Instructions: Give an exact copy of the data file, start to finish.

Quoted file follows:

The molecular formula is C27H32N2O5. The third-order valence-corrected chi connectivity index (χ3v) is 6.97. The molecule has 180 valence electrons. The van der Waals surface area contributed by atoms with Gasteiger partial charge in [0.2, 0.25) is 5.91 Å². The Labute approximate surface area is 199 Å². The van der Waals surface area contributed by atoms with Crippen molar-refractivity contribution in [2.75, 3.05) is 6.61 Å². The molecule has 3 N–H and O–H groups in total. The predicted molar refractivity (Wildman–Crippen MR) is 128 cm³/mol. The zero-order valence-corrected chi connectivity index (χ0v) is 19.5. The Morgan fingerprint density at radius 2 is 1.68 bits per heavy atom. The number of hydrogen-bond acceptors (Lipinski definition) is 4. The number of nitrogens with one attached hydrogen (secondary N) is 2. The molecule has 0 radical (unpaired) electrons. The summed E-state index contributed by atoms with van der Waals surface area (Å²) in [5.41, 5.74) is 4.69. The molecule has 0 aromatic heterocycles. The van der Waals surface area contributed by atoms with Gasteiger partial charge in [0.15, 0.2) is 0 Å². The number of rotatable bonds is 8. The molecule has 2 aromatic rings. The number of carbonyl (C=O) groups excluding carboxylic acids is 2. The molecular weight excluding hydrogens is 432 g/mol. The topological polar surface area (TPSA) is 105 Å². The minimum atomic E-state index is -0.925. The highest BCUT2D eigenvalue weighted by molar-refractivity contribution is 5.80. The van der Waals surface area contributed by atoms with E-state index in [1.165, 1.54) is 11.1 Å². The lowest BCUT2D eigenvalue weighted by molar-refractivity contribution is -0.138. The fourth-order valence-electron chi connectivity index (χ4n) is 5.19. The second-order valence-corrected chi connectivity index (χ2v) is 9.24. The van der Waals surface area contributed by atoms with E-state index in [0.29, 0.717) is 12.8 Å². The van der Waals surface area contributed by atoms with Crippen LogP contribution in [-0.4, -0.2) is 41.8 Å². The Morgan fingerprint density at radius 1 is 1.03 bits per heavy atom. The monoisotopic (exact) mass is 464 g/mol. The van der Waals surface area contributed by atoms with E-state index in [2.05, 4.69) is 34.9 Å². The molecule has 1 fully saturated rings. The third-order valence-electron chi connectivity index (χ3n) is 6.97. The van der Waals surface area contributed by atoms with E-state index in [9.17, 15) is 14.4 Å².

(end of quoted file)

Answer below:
The molecular formula is C27H32N2O5. The third-order valence-corrected chi connectivity index (χ3v) is 6.97. The molecule has 180 valence electrons. The van der Waals surface area contributed by atoms with Gasteiger partial charge in [0.2, 0.25) is 5.91 Å². The Labute approximate surface area is 199 Å². The van der Waals surface area contributed by atoms with Crippen molar-refractivity contribution in [2.75, 3.05) is 6.61 Å². The molecule has 3 N–H and O–H groups in total. The predicted molar refractivity (Wildman–Crippen MR) is 128 cm³/mol. The zero-order valence-corrected chi connectivity index (χ0v) is 19.5. The Morgan fingerprint density at radius 2 is 1.68 bits per heavy atom. The number of hydrogen-bond acceptors (Lipinski definition) is 4. The number of nitrogens with one attached hydrogen (secondary N) is 2. The molecule has 0 radical (unpaired) electrons. The summed E-state index contributed by atoms with van der Waals surface area (Å²) in [5.41, 5.74) is 4.69. The molecule has 0 aromatic heterocycles. The van der Waals surface area contributed by atoms with Gasteiger partial charge in [0.15, 0.2) is 0 Å². The number of rotatable bonds is 8. The molecule has 2 aromatic rings. The number of carbonyl (C=O) groups excluding carboxylic acids is 2. The molecular weight excluding hydrogens is 432 g/mol. The topological polar surface area (TPSA) is 105 Å². The minimum atomic E-state index is -0.925. The highest BCUT2D eigenvalue weighted by molar-refractivity contribution is 5.80. The van der Waals surface area contributed by atoms with E-state index in [1.165, 1.54) is 11.1 Å². The lowest BCUT2D eigenvalue weighted by molar-refractivity contribution is -0.138. The fourth-order valence-electron chi connectivity index (χ4n) is 5.19. The second-order valence-corrected chi connectivity index (χ2v) is 9.24. The van der Waals surface area contributed by atoms with E-state index in [0.29, 0.717) is 12.8 Å². The van der Waals surface area contributed by atoms with Crippen LogP contribution in [-0.4, -0.2) is 41.8 Å². The Morgan fingerprint density at radius 1 is 1.03 bits per heavy atom. The monoisotopic (exact) mass is 464 g/mol. The van der Waals surface area contributed by atoms with E-state index in [2.05, 4.69) is 34.9 Å². The molecule has 1 fully saturated rings. The third-order valence-electron chi connectivity index (χ3n) is 6.97. The van der Waals surface area contributed by atoms with E-state index in [9.17, 15) is 14.4 Å².